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Competition Produces Vandalism Detection For Wikis 62

Posted by timothy
from the citation-needed dept.
marpot writes "Recently, the 1st International Competition on Wikipedia Vandalism Detection (PDF) finished: 9 groups (5 from the USA, 1 affiliated with Google) tried their best in detecting all vandalism cases from a large-scale evaluation corpus. The winning approach (PDF) detects 20% of all vandalism cases without misclassifying regular edits; moreover, it can be adjusted to detect 95% of the vandalism edits while misclassifying only 30% of all regular edits. Thus, by applying both settings, manual double-checking would only be required on 34% of all edits. Nothing is known, yet, whether the rule-based bots on Wikipedia can compete with this machine learning-based strategy. Anyway, there is still a lot potential for improvements since the top 2 detectors use entirely different detection paradigms: the first analyzes an edit's content, whereas the second (PDF) analyzes an edit's context using WikiTrust."
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Competition Produces Vandalism Detection For Wikis

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  • First Vandal (Score:1, Interesting)

    by Anonymous Coward

    here we are knocking at the friendly gates of wikipedia and now they want to throw us out.
    Is there no hospitality in this world ?

    ad: Searching for experienced pillagers and fortress busters. Exp 5 years min. Trebuchet skills a plus. Bring your own broadsword.

  • by Dan East (318230) on Sunday September 26, 2010 @11:19AM (#33703402) Homepage Journal

    If the algorithm can detect 20% with perfection then that must constitute extremely low hanging fruit. That type of vandalism is just annoyance. It is so obvious that the end user readily recognizes it as such and can skip over it or revert the edit.

    The real issue is disinformation, which is vastly more subtle. The only defense is fact-checking or seeking out references. If the algorithm is capable of recognizing that kind of vandalism then the developers should have the software writing all the articles in the first place, because it'd have to be pretty spectacular to manage that.

    • by Moryath (553296)

      The major problem now is that 99% of all good edits submitted to wikipedia are reverted anyways as false positives.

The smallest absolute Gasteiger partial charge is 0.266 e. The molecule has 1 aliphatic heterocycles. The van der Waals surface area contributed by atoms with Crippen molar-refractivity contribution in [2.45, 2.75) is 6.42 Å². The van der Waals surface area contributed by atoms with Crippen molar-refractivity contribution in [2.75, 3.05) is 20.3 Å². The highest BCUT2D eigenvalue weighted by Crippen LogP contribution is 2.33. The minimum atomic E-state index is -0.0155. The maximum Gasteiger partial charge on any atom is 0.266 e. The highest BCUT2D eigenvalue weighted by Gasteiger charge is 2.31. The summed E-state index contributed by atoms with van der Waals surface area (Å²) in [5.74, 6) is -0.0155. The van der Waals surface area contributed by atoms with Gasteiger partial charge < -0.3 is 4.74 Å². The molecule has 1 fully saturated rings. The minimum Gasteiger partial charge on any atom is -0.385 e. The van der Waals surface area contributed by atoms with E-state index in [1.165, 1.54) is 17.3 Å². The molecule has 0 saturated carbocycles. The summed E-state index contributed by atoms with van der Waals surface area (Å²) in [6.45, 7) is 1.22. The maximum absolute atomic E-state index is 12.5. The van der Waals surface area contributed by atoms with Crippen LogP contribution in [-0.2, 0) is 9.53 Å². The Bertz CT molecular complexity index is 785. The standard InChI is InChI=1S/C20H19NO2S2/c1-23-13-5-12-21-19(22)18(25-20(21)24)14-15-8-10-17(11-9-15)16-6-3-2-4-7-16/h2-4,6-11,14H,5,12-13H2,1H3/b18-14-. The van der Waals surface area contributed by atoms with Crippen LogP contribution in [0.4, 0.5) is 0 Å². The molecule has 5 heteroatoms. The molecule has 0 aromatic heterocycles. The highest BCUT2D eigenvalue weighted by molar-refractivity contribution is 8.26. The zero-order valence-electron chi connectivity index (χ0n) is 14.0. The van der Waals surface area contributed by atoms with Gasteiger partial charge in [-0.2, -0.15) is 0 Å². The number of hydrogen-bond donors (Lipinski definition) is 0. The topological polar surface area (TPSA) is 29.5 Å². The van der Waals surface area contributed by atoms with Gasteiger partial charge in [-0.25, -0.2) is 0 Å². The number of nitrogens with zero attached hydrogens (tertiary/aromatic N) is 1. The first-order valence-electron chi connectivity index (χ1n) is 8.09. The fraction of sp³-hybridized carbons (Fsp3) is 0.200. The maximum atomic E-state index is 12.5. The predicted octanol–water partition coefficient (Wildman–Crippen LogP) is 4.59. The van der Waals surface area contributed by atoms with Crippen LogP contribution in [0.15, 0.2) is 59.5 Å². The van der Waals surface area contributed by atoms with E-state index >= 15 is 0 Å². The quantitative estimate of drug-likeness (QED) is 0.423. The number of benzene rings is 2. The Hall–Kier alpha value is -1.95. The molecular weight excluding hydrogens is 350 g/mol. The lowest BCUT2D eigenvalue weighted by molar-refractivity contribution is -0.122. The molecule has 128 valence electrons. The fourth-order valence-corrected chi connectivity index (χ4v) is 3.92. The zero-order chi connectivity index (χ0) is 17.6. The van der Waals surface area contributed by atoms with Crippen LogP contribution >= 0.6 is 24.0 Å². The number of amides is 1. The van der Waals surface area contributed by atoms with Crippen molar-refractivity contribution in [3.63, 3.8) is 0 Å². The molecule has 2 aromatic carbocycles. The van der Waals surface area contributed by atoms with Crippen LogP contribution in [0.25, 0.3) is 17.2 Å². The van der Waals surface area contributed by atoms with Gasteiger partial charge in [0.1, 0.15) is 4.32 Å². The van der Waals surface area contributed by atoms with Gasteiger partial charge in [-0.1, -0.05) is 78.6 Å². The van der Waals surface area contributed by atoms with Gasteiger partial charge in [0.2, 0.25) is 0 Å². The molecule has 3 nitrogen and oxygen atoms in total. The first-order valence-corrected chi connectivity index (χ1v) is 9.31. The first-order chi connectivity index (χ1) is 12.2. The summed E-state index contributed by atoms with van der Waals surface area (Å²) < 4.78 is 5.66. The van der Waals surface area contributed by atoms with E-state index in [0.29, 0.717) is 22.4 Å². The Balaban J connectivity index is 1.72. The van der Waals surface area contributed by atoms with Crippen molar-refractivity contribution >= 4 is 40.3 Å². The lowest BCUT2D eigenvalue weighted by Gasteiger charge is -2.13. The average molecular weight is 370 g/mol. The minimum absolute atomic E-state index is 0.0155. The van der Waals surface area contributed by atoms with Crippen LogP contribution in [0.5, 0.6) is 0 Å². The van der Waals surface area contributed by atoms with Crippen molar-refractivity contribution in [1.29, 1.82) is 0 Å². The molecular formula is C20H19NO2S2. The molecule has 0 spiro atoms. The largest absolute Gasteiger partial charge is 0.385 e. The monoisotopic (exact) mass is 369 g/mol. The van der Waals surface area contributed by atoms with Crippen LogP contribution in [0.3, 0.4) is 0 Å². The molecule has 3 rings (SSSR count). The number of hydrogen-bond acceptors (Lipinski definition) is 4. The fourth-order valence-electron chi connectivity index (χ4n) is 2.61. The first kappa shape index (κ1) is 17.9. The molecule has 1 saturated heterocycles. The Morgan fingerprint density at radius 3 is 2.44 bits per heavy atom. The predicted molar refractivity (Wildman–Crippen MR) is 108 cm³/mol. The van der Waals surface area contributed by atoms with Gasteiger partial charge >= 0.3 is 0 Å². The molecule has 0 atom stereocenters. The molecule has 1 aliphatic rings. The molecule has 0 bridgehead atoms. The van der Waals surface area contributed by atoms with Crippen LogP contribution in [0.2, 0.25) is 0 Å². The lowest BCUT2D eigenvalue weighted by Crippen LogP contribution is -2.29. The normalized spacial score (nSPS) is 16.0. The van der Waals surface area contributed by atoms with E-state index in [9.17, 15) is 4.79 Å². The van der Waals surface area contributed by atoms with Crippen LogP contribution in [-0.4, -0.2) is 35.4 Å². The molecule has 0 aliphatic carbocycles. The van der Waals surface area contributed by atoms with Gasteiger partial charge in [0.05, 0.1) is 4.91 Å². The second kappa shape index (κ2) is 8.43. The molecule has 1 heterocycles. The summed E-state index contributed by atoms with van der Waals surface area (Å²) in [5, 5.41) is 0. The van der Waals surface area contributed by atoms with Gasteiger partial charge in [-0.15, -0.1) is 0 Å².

The reason for this is that corrupt administrators do nothing to stop it, and corrupt idiots wanting to become admins just sit all day on the semi-automated tools like "Twinkle" or "Huggle" reverting anything in sight to get their edit counts up.

      The real issue is disinformation, which is vastly more subtle. The only defense is fact-checking or seeking out references.

      While true, the larger prob

      • Re: (Score:3, Insightful)

        by bunratty (545641)
        Care to show us even one article where 99% of good edits are reverted? Remember, that will mean that over 99% of all edits are reverted.
        • Re: (Score:3, Informative)

          by Rhaban (987410)

          Care to show us even one article where 99% of good edits are reverted? Remember, that will mean that over 99% of all edits are reverted.

          not if there are bad edits that are not reverted.

          • by bunratty (545641)
            I suppose if there were lots of bad edits, and good edits were reverted more often than bad edits, that could be true. Care to find a page like that?
          • by AmiMoJo (196126)

            not if there are bad edits that are not reverted.

            Depends on your definition of bad edits. Take for example an edit with useful information but unsourced or poorly worded. Delete or keep and try to improve?

            Increasingly WP seems to be going for the former. Ditto with useful articles that are about niche subjects, particularly software, which are deemed not notable enough to keep. Whatever happened to "Wikipedia is not paper"?

            • by Rhaban (987410)

              the definition of good or bad edits has nothing to do with my previous comment.

              if 50% of a page edits are good edits, and the other 50% are bad edits, if none of the bad edits were ever reverted, 99% of good edits were reverted, only 49.5% of all edits were reverted.

              It's just mathematics. nothing to do with WP politics of edition and reversions.

              On a side note, I agree with you about niche subjects. The notability threshold should be lower.

              • by AmiMoJo (196126)

                I wasn't really arguing with your mathematics, just pointing out that any kind of measurement of good/bad edits is subjective.

      • by Eivind (15695)

        The major problem now is that 99% of all good edits submitted to wikipedia are reverted anyways as false positives.